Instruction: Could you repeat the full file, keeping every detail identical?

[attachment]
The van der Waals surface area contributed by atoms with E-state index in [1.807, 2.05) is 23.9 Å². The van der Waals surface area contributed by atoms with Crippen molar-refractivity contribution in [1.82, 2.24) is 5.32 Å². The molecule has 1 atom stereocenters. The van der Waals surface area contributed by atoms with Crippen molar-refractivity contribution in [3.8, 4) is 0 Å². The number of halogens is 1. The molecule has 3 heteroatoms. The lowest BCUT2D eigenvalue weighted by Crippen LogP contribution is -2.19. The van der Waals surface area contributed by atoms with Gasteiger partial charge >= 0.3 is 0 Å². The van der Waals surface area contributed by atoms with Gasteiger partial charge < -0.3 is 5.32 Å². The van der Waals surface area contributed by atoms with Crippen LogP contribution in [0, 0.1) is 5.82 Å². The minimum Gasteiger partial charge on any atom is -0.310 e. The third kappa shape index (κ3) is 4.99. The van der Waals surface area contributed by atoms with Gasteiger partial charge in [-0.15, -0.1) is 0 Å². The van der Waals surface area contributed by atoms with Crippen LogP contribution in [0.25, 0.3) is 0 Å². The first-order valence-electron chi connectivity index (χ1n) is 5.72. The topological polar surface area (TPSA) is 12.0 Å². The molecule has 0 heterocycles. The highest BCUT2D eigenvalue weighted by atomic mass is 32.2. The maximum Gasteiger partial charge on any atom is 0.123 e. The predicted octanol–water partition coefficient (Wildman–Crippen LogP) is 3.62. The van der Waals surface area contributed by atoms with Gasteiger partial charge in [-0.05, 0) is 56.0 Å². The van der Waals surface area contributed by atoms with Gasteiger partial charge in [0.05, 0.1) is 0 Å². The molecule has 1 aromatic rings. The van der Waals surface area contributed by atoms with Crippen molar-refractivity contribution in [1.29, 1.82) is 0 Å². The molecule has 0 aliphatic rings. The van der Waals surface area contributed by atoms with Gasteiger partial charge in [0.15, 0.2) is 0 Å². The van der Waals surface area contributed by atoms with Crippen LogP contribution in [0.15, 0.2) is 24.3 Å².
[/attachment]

The van der Waals surface area contributed by atoms with E-state index in [1.807, 2.05) is 23.9 Å². The van der Waals surface area contributed by atoms with Crippen molar-refractivity contribution in [1.82, 2.24) is 5.32 Å². The molecule has 1 atom stereocenters. The van der Waals surface area contributed by atoms with Crippen molar-refractivity contribution in [3.8, 4) is 0 Å². The number of halogens is 1. The molecule has 3 heteroatoms. The lowest BCUT2D eigenvalue weighted by Crippen LogP contribution is -2.19. The van der Waals surface area contributed by atoms with Gasteiger partial charge >= 0.3 is 0 Å². The van der Waals surface area contributed by atoms with Gasteiger partial charge < -0.3 is 5.32 Å². The van der Waals surface area contributed by atoms with Crippen LogP contribution in [0, 0.1) is 5.82 Å². The minimum Gasteiger partial charge on any atom is -0.310 e. The third kappa shape index (κ3) is 4.99. The van der Waals surface area contributed by atoms with Gasteiger partial charge in [-0.15, -0.1) is 0 Å². The van der Waals surface area contributed by atoms with Crippen LogP contribution in [0.25, 0.3) is 0 Å². The first-order valence-electron chi connectivity index (χ1n) is 5.72. The topological polar surface area (TPSA) is 12.0 Å². The molecule has 0 heterocycles. The highest BCUT2D eigenvalue weighted by atomic mass is 32.2. The maximum Gasteiger partial charge on any atom is 0.123 e. The predicted octanol–water partition coefficient (Wildman–Crippen LogP) is 3.62. The van der Waals surface area contributed by atoms with Gasteiger partial charge in [-0.05, 0) is 56.0 Å². The van der Waals surface area contributed by atoms with Gasteiger partial charge in [0.05, 0.1) is 0 Å². The molecule has 1 aromatic rings. The van der Waals surface area contributed by atoms with Crippen molar-refractivity contribution in [1.29, 1.82) is 0 Å². The molecule has 0 aliphatic rings. The van der Waals surface area contributed by atoms with Gasteiger partial charge in [0.15, 0.2) is 0 Å². The van der Waals surface area contributed by atoms with Crippen LogP contribution in [0.15, 0.2) is 24.3 Å².